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 Why the Middle Class Invests in its Future: An Empirical Test of the ‘Peace of Mind’ Narrative in Middle Income Countries Rick Mourits & Luuk van Kempen.

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Presentation on theme: " Why the Middle Class Invests in its Future: An Empirical Test of the ‘Peace of Mind’ Narrative in Middle Income Countries Rick Mourits & Luuk van Kempen."— Presentation transcript:

1  Why the Middle Class Invests in its Future: An Empirical Test of the ‘Peace of Mind’ Narrative in Middle Income Countries Rick Mourits & Luuk van Kempen EADI conference Bonn – June 24, 2014

2 The ‘Peace of Mind’ narrative (I)  1. Calvo (2008); risk of falling (back) into poverty is “ever-present, oppressing source of stress” for those just above the poverty line → middle class sufficiently ‘distant’ from poverty line to enjoy “peace of mind”  2. Banerjee & Duflo (2008; 2011): “nothing seems more middle class than the fact of having a steady well-paying job”  Job security is crucial in order to avoid being consumed by “existential stress”  Complex survival-oriented tactics imply a drain on mental energy for investment in future (self) → weak “navigational capacity” (cf. Appadurai, 2004)  3. Psychology of scarcity (Mullainathan & Shafir, 2013; Mani, Mullainathan, Shafir & Zhao, 2013; Haushofer & Fehr, 2014)  Scarcity of money leads to i) cognitive overload, and ii) attentional capture  Lack of “mental bandwith” today compounds tomorrow’s scarcity problem

3 The ‘Peace of Mind’ narrative (II)  Evidence on supposed inhibition to invest in one’s future, as a consequence of deleterious psychological mechanisms triggered by (near-)poverty, is mostly anecdotal or micro in scope  Our ambition: a broader test whether job (and thus income) security indeed frees up ‘mental space’ to invest in oneself, using cross-country evidence  Objective: Contribute to our understanding of what sets the middle class apart from the poor and investigate whether there are self-reinforcing dynamics at play  Focus on MICs / emerging economies  Method: structural equation model (and multilevel regression analysis)  Question: Are the data compatible with the ‘peace of mind’ narrative?  What type of investment?  Cultural capital; not instrumental in ‘making ends meet’  Human capital investment may pay off even in short or medium run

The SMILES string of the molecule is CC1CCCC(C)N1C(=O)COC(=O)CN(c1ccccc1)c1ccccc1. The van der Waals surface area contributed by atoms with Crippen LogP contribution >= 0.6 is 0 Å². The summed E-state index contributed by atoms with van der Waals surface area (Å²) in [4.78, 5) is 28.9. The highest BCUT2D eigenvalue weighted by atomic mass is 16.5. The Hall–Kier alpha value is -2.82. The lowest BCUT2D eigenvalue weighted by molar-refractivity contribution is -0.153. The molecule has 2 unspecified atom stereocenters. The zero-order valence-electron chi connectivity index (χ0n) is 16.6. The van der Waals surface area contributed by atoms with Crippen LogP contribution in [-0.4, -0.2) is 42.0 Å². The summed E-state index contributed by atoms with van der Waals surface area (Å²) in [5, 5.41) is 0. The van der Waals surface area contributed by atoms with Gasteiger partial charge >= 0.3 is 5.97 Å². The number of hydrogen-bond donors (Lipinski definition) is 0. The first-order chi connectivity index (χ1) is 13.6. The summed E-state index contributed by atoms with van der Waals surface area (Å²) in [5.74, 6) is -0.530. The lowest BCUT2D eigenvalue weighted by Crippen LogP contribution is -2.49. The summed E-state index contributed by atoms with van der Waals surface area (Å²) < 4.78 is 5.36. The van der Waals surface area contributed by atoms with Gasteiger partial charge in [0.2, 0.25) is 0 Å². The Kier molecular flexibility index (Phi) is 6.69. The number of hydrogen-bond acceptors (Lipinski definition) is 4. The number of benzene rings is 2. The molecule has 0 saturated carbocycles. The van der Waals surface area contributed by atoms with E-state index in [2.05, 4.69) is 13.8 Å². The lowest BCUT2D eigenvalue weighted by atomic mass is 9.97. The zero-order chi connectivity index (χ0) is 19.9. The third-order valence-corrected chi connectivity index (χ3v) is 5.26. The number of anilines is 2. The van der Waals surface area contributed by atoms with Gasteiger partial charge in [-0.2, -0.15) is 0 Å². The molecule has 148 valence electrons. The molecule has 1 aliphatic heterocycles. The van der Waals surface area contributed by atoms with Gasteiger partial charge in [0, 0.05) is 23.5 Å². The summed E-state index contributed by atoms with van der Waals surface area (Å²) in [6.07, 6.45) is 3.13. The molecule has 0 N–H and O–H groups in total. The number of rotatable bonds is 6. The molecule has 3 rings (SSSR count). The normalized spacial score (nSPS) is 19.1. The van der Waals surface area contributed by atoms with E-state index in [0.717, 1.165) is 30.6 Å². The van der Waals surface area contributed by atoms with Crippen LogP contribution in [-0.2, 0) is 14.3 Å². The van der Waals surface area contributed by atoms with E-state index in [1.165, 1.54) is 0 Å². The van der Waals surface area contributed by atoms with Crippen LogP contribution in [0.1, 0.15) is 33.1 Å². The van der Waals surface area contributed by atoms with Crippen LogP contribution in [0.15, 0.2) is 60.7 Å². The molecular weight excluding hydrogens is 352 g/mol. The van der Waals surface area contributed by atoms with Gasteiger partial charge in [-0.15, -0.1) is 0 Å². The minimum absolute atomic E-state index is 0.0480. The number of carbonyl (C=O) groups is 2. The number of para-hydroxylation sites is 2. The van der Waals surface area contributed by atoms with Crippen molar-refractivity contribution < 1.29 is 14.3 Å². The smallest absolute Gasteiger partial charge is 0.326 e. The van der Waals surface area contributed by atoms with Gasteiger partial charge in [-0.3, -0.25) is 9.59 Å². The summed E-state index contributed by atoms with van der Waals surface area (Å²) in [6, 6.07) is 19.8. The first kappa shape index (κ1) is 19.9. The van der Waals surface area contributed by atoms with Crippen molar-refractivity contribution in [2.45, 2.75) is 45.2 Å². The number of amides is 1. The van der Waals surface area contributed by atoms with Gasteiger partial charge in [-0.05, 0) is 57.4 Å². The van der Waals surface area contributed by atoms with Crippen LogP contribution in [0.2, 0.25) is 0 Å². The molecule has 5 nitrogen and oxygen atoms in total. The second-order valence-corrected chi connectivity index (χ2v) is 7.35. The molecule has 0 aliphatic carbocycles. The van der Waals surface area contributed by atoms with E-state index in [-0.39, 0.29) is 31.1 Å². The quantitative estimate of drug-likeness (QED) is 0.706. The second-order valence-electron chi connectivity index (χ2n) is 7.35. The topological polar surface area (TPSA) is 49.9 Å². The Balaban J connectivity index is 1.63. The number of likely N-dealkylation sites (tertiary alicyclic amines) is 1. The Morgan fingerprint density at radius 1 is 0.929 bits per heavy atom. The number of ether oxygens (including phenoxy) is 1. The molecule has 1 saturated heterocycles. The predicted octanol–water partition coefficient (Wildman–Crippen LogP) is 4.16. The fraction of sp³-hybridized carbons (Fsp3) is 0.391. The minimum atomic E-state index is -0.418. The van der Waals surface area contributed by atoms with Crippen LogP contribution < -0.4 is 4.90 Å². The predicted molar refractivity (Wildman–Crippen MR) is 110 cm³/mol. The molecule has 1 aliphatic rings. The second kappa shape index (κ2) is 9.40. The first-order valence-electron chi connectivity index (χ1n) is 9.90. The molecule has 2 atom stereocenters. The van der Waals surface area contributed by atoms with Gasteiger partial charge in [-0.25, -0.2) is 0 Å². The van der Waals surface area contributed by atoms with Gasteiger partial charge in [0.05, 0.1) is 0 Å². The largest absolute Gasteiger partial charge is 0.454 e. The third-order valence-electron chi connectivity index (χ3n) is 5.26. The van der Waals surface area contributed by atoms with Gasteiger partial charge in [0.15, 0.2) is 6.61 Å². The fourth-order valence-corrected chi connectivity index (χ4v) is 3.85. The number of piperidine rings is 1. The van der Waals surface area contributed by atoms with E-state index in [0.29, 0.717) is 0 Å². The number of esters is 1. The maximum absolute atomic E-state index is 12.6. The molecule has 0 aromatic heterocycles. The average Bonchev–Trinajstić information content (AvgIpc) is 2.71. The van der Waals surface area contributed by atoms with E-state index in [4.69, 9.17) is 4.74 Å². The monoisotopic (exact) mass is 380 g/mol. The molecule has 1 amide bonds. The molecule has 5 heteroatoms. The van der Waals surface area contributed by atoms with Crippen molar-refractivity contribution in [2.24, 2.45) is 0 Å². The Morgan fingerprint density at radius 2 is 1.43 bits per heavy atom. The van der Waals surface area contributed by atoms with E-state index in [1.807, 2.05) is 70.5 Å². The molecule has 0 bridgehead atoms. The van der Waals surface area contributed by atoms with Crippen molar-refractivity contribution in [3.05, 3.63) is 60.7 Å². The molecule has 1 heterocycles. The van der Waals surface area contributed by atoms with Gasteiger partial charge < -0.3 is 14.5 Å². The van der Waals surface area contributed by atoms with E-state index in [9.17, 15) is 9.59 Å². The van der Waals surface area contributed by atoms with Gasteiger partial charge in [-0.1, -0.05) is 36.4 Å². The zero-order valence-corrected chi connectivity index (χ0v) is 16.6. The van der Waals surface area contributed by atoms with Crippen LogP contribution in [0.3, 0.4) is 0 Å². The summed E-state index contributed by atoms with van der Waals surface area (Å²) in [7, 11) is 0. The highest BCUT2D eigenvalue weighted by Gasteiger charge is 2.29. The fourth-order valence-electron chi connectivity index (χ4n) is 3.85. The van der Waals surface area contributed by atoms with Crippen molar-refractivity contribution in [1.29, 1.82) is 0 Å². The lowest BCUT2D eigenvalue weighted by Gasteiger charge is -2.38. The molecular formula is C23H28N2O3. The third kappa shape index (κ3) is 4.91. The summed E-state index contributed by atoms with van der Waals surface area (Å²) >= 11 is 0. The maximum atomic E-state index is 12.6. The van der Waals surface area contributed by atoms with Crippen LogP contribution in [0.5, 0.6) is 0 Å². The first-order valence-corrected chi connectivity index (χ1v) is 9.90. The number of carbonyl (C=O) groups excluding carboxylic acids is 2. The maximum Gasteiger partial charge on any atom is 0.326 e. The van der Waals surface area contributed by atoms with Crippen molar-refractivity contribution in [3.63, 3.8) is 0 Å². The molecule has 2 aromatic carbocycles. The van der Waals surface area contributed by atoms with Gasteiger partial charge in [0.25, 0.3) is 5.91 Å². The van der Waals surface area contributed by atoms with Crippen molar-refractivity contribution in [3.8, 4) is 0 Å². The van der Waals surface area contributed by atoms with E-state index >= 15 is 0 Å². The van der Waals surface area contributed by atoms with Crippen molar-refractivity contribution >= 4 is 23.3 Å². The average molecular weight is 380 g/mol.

4 ‘Peace of Mind’ pathway into middle class E DUCATION J OB SECURITY P EACE OF M IND I NVESTMENT IN C ULTURAL C APITAL I NCOME A SSETS /W EALTH jjjjj

5 Testing the ‘Peace of Mind’ narrative  World Value Survey, 5 th wave ( ) 23 middle-income countries (lower cutoff: $1,250 GNI p.c.; upper cutoff: $12,500 GNI p.c.) → 37,150 households

6 Operationalisation of ‘PoM’ pathway into middle class E DUCATION J OB SECURITY P EACE OF M IND I NVESTMENT IN C ULTURAL C APITAL I NCOME A SSETS /W EALTH jjjjj E DUCATION ON ISCED SCALE J OB SKILL ON ISCO SCALE E STIMATED INCOME L AST YEAR ’ S S AVINGS S ENSE OF CONTROL NEWS CONSUMPTION INTEREST IN POLITICS IMPORTANCE TERTIARY EDUCATION ( GIRL - TO - BOY ) MEMBERSHIP IN ARTISTIC / CULTURAL ORGANIZATION P ERSONAL RESOURCE THAT ABSORBS THE IMPACT OF NEGATIVE SHOCKS ON MENTAL HEALTH ( BUFFER AGAINST STRESS ) ( THOITS, 1995 ; YOUNG 2001 ; LEVER, PIÑOL & URALDE, 2005 )

7 Structural Equation Modeling Structural Equation Modeling, also SEM, is like regression analysis: it estimates the linear effects of independent variables on Y. However, it can do more! -Test whether models fit the data SEM tests whether a restricted model has less explanatory power than a full model, i.e., whether certain paths (relations) are redundant. FullRestricted

8 Results – working respondents

9 Results – all respondents

10 Conclusion  Overall, ‘peace of mind’ narrative fits data reasonably well, but a number of additional relations improve fit:  ‘Peace of mind’ also predicted by relative income, not only by education/job skills  Cultural capital investment also directly predicted by education/job skills, not only through ‘peace of mind’  Analysis suggests that ‘sense of control’ and cultural capital are class-dependent  However, analysis based on rather crude proxies → need for better data, especially on mental health  If narrative holds true, interesting implications for development interventions:  Benefits of interventions that would assist households in ‘navigating’ the future (e.g. trainings on business planning, financial management etc.)  ‘Costs’ of complex interventions that further increase cognitive load on participants


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